Facebook warned by UK watchdog in court clash over Giphy deal
Facebook had to pause its integration with Giphy in June after the CMA said it wanted to investigate whether the deal would give the social network too much information on its rivals’ operations.
The U.K.'s merger watchdog warned Facebook Inc. that it could go beyond forcing the tech giant to unwind its purchase of image-hosting platform Giphy Inc. if the deal is deemed to be anti-competitive.
As the two clashed in court over the review of the $400 million deal, the Competition and Markets Authority said that some of Facebook's assets or services might need to be divested “given that Giphy is no longer fully self-standing.” The regulator issued the warning at a London tribunal hearing where Facebook is arguing that the CMA's restrictions on the tie-up were unreasonable and disproportionate.
Facebook had to pause its integration with Giphy in June after the CMA said it wanted to investigate whether the deal would give the social network too much information on its rivals' operations. The CMA is yet to decide whether to open a formal merger investigation. The regulator is increasingly voicing concerns about internet giants swallowing up smaller firms. Its Chief Executive Officer Andrea Coscelli said last week that the largest tech companies should face scrutiny for any transaction, no matter how tiny.
“Facebook thought and still thinks the CMA does not have jurisdiction to review the merger,” said Robert O'Donoghue, the company's attorney.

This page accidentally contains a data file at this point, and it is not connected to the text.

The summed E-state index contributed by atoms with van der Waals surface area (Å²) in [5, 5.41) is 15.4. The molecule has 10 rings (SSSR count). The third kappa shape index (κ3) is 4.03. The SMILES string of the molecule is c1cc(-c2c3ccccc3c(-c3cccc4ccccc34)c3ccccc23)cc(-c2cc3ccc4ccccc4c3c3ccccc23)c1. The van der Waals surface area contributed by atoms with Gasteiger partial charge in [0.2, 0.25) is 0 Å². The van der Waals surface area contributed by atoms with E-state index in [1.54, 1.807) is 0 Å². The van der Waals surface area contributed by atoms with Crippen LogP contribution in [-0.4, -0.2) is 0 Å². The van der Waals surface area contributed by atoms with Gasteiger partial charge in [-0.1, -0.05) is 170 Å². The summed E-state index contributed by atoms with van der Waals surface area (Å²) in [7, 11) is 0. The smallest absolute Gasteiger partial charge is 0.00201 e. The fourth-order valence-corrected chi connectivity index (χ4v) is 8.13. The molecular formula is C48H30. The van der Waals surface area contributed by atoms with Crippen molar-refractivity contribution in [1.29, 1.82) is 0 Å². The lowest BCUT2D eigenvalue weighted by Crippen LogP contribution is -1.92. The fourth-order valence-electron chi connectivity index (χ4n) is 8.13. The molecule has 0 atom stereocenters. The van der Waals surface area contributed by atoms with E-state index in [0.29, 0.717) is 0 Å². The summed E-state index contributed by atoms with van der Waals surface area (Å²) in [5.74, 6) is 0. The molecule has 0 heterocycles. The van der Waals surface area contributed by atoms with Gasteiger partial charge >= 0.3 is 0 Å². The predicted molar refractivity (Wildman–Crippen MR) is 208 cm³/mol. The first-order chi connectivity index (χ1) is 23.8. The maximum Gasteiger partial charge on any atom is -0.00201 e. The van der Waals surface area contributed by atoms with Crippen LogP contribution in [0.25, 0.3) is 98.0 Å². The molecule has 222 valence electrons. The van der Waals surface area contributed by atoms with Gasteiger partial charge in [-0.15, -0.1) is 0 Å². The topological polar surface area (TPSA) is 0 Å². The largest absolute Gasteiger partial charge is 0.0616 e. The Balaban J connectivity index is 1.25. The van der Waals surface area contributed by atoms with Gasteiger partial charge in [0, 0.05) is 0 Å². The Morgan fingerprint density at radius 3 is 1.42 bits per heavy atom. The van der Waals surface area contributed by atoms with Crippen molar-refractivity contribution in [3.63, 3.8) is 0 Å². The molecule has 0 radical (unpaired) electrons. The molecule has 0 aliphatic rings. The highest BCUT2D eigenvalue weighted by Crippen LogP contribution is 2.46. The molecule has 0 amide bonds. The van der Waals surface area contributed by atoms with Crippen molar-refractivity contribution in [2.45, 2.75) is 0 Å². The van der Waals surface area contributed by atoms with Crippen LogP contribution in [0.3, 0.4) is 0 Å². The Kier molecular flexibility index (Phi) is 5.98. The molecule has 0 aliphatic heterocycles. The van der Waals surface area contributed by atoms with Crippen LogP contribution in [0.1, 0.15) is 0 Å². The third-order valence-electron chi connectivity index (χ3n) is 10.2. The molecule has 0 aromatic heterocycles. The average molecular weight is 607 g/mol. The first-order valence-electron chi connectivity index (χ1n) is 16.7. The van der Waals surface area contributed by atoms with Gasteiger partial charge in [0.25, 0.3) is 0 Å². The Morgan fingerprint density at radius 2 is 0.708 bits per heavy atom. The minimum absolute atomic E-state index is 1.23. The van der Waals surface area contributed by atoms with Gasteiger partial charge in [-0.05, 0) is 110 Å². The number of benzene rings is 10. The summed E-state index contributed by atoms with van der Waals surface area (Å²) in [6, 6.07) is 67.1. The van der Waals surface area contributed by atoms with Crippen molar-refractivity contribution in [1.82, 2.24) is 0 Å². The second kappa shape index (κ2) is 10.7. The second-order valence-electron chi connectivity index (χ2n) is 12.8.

Facebook paid about $400 million for the library of video clips and animated images known as GIFs that can be attached to messages to express emotion. While half of Giphy's business involved Facebook and its apps, the company also provided the same search service to competitors such as Apple Inc.'s iMessage, Twitter Inc., Signal, and TikTok.
Menlo Park, California-based Facebook was handed a boost after Judge Hodge Malek said that the CMA's initial enforcement order may be too broad and would need revising.
The company complains that the CMA has so far refused to ease up on requirements ensuring that it and Giphy remain separate during the merger probe.
But the CMA argues that Facebook hasn't engaged enough for the demands to be refined.
It had “substantially delayed” the progress of the investigation, said Marie Demetriou, the regulator's lawyer.
In a statement Facebook said it was “cooperating fully” with the CMA but believes “the CMA's imposition of unreasonable and unnecessary restrictions on Facebook's global business pending the investigation should be reviewed by the tribunal.”